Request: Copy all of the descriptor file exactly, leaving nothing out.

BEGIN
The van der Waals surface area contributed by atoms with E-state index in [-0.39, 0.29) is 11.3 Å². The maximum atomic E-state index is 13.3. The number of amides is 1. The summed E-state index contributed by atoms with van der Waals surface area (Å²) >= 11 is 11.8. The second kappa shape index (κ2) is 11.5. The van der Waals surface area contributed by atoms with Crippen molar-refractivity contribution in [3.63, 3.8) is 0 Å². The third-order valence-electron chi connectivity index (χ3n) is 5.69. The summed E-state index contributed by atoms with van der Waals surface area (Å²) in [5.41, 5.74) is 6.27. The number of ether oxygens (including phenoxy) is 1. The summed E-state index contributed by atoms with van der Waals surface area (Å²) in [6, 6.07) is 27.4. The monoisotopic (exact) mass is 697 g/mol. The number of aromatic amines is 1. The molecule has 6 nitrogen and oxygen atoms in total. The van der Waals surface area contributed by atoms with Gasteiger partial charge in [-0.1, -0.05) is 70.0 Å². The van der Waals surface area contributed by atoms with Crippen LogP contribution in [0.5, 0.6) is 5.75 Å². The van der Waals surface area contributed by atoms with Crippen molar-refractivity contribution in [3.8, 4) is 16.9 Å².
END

The van der Waals surface area contributed by atoms with E-state index in [-0.39, 0.29) is 11.3 Å². The maximum atomic E-state index is 13.3. The number of amides is 1. The summed E-state index contributed by atoms with van der Waals surface area (Å²) >= 11 is 11.8. The second kappa shape index (κ2) is 11.5. The van der Waals surface area contributed by atoms with Crippen molar-refractivity contribution in [3.63, 3.8) is 0 Å². The third-order valence-electron chi connectivity index (χ3n) is 5.69. The summed E-state index contributed by atoms with van der Waals surface area (Å²) in [5.41, 5.74) is 6.27. The number of ether oxygens (including phenoxy) is 1. The summed E-state index contributed by atoms with van der Waals surface area (Å²) in [6, 6.07) is 27.4. The monoisotopic (exact) mass is 697 g/mol. The number of aromatic amines is 1. The molecule has 6 nitrogen and oxygen atoms in total. The van der Waals surface area contributed by atoms with Gasteiger partial charge in [-0.1, -0.05) is 70.0 Å². The van der Waals surface area contributed by atoms with Crippen LogP contribution in [0.5, 0.6) is 5.75 Å². The van der Waals surface area contributed by atoms with Crippen molar-refractivity contribution in [3.8, 4) is 16.9 Å².